Woodborne Design - Residential Design

19 articles in All

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Timber Frames are Green

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Growing green: WNC Green Building Council supports sustainable design

Green building certification programs demystified: Energy Star, N.C. HealthyBuilt Homes and LEED for Homes

Learn the lingo: Frequently asked questions to help you find the real (green) deal

A Disservice to the House: The Housing Boom Made Us Forget What Our Homes Are Really Worth

Understanding Passive Solar Heating and Cooling: Learn what it takes to create a comfortable building environment with less reliance on fossil fuels

Timber Framing 101

The Lure of a Log Home


If you’ve been planning to build a new home, you’ve surely had many decisions to make - and recently, a long list of reservations. One of your biggest decisions has probably been when to build considering the current economic situation. And that, no doubt, has been a difficult decision to make. You’ve probably been seeking answers to questions like, “Should I build now or should I wait six months or a year?” Or perhaps you’ve been thinking, “If I wait a while longer, the economy may worsen and I can get an even better deal as material and labor costs come down further”. Well, there is always that possibility, but who has a crystal ball that can accurately tell you when the housing market and the economy will hit bottom?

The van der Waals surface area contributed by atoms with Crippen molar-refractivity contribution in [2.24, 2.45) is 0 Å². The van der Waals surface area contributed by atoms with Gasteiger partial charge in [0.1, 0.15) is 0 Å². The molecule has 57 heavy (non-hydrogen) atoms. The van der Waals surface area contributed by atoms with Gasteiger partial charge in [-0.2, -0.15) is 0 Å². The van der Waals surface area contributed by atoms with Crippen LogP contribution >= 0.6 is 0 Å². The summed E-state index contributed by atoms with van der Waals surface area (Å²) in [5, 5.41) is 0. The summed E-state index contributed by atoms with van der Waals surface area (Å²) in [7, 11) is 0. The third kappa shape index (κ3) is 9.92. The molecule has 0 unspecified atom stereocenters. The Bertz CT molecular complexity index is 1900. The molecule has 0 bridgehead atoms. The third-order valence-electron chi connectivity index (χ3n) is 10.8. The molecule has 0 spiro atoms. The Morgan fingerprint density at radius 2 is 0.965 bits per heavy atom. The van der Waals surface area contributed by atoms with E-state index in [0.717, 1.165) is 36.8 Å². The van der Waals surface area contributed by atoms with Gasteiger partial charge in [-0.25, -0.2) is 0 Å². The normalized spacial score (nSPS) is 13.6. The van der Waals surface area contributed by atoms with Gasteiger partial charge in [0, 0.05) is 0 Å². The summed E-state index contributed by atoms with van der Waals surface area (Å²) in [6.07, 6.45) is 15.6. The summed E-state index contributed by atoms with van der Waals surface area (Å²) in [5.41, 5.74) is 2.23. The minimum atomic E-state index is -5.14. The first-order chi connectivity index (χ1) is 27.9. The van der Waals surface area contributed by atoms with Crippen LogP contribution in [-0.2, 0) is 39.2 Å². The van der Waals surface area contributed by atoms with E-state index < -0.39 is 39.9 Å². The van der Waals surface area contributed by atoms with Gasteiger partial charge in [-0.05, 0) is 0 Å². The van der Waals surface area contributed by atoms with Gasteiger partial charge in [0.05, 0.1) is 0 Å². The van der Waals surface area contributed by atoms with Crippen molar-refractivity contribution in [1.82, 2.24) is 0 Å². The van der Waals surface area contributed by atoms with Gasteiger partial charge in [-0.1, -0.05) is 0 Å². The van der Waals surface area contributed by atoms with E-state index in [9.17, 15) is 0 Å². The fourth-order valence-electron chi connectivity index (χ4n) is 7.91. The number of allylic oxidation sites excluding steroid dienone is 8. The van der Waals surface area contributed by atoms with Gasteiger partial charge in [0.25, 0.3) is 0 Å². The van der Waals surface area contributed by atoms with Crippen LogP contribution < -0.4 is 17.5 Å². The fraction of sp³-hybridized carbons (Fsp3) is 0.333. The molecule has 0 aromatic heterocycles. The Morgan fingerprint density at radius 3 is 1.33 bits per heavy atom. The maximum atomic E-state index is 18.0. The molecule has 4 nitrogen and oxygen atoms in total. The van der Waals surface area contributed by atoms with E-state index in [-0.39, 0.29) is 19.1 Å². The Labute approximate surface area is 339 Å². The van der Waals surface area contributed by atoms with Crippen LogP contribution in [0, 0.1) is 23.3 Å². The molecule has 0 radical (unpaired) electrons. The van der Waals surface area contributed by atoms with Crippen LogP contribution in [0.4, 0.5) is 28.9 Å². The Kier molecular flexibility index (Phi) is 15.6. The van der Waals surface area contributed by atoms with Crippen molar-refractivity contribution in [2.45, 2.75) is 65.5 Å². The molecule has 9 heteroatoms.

I certainly don’t possess that crystal ball, but there are a lot of factors in the market place right now that indicate this is a great time to move forward with your building project. Non-petroleum based building materials have come down drastically in recent years and many are at twenty year lows. Because of current conditions in the housing market, labor costs are on the decline in many cases. And to sweeten the pot even more, mortgage rates are at an all time low around the country. All these factors add up to a highly favorable time to build a new home, to do that addition you need for your growing family or to finally tackle that major renovation that’s been needed for years.


To give you a more precise depiction of how far wooden building materials have fallen in recent years, here are a couple of examples from information provided by Random Lengths, an industry leader in tracking and reporting wood product prices for the building industry. Based on a composite price for structural panel materials such as plywood and OSB, the average price in 2004 was $462.00 per thousand square feet (MSF). In 2008 the same materials averaged selling for $295.00/MSF. That’s a price reduction of 63.8%. In addition, the composite price for framing lumber in 2004 was $404/MSF and in 2008 the average composite price was $255/MSF, a 63% reduction.

For an even more detailed comparison, the price of a 2x6x105” stud from a local building supply company is currently selling for $4.10 and the price in June of 2006 was $5.32. That’s a 23% reduction in a span of eighteen months. A sheet of 7/16” OSB sheathing currently sells for $5.55 and in June of 2006 that same material sold for $9.24/sheet, a whopping 40% decrease in eighteen months. With these kinds of price reductions, you can begin to understand how the cost of a new home in 2009 can be reduced.

So, now you may be thinking “if I wait another year to build, the prices should be even lower”. Perhaps. Perhaps not, if you understand what’s going on in the market place. As mentioned above, the price of many wood products is at a twenty year low and the mills that produce these products have had to drastically cut back on their production. If the current economic situation continues for months to come, some of these mills will not make it through the recession. When the recovery does start to take place, the supply will not be available to keep up with the increasing demand and we could possibly see some sharp increases in the price of building materials. So beware, the current low prices cannot and will not last.